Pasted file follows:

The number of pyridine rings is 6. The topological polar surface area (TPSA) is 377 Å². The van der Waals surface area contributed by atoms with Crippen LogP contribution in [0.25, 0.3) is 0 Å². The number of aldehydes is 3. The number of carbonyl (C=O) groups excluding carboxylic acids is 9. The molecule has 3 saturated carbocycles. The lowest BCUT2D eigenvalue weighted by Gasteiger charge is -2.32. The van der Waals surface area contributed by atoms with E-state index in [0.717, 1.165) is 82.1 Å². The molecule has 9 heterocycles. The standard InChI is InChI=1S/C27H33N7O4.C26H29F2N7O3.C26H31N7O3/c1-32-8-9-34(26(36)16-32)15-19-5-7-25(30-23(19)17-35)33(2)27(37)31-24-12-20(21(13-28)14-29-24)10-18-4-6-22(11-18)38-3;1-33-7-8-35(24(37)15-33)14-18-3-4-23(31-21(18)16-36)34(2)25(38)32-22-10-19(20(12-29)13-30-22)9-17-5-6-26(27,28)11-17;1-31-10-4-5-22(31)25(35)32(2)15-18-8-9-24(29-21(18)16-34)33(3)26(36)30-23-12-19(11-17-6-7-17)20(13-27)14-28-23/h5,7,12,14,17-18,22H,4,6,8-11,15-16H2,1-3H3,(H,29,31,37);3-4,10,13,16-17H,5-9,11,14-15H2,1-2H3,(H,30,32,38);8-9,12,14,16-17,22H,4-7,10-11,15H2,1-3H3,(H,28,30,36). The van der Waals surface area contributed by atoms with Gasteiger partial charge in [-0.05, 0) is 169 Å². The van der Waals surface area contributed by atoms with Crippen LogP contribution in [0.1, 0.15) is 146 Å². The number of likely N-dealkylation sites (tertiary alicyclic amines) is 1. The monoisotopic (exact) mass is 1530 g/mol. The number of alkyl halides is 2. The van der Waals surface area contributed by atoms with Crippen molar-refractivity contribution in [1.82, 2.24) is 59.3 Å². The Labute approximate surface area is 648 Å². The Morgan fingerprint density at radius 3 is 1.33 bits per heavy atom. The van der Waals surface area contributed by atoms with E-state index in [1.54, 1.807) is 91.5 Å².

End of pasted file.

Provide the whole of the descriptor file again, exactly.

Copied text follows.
The number of pyridine rings is 6. The topological polar surface area (TPSA) is 377 Å². The van der Waals surface area contributed by atoms with Crippen LogP contribution in [0.25, 0.3) is 0 Å². The number of aldehydes is 3. The number of carbonyl (C=O) groups excluding carboxylic acids is 9. The molecule has 3 saturated carbocycles. The lowest BCUT2D eigenvalue weighted by Gasteiger charge is -2.32. The van der Waals surface area contributed by atoms with E-state index in [0.717, 1.165) is 82.1 Å². The molecule has 9 heterocycles. The standard InChI is InChI=1S/C27H33N7O4.C26H29F2N7O3.C26H31N7O3/c1-32-8-9-34(26(36)16-32)15-19-5-7-25(30-23(19)17-35)33(2)27(37)31-24-12-20(21(13-28)14-29-24)10-18-4-6-22(11-18)38-3;1-33-7-8-35(24(37)15-33)14-18-3-4-23(31-21(18)16-36)34(2)25(38)32-22-10-19(20(12-29)13-30-22)9-17-5-6-26(27,28)11-17;1-31-10-4-5-22(31)25(35)32(2)15-18-8-9-24(29-21(18)16-34)33(3)26(36)30-23-12-19(11-17-6-7-17)20(13-27)14-28-23/h5,7,12,14,17-18,22H,4,6,8-11,15-16H2,1-3H3,(H,29,31,37);3-4,10,13,16-17H,5-9,11,14-15H2,1-2H3,(H,30,32,38);8-9,12,14,16-17,22H,4-7,10-11,15H2,1-3H3,(H,28,30,36). The van der Waals surface area contributed by atoms with Gasteiger partial charge in [-0.05, 0) is 169 Å². The van der Waals surface area contributed by atoms with Crippen LogP contribution in [0.1, 0.15) is 146 Å². The number of likely N-dealkylation sites (tertiary alicyclic amines) is 1. The monoisotopic (exact) mass is 1530 g/mol. The number of alkyl halides is 2. The van der Waals surface area contributed by atoms with Crippen molar-refractivity contribution in [1.82, 2.24) is 59.3 Å². The Labute approximate surface area is 648 Å². The Morgan fingerprint density at radius 3 is 1.33 bits per heavy atom. The van der Waals surface area contributed by atoms with E-state index in [1.54, 1.807) is 91.5 Å².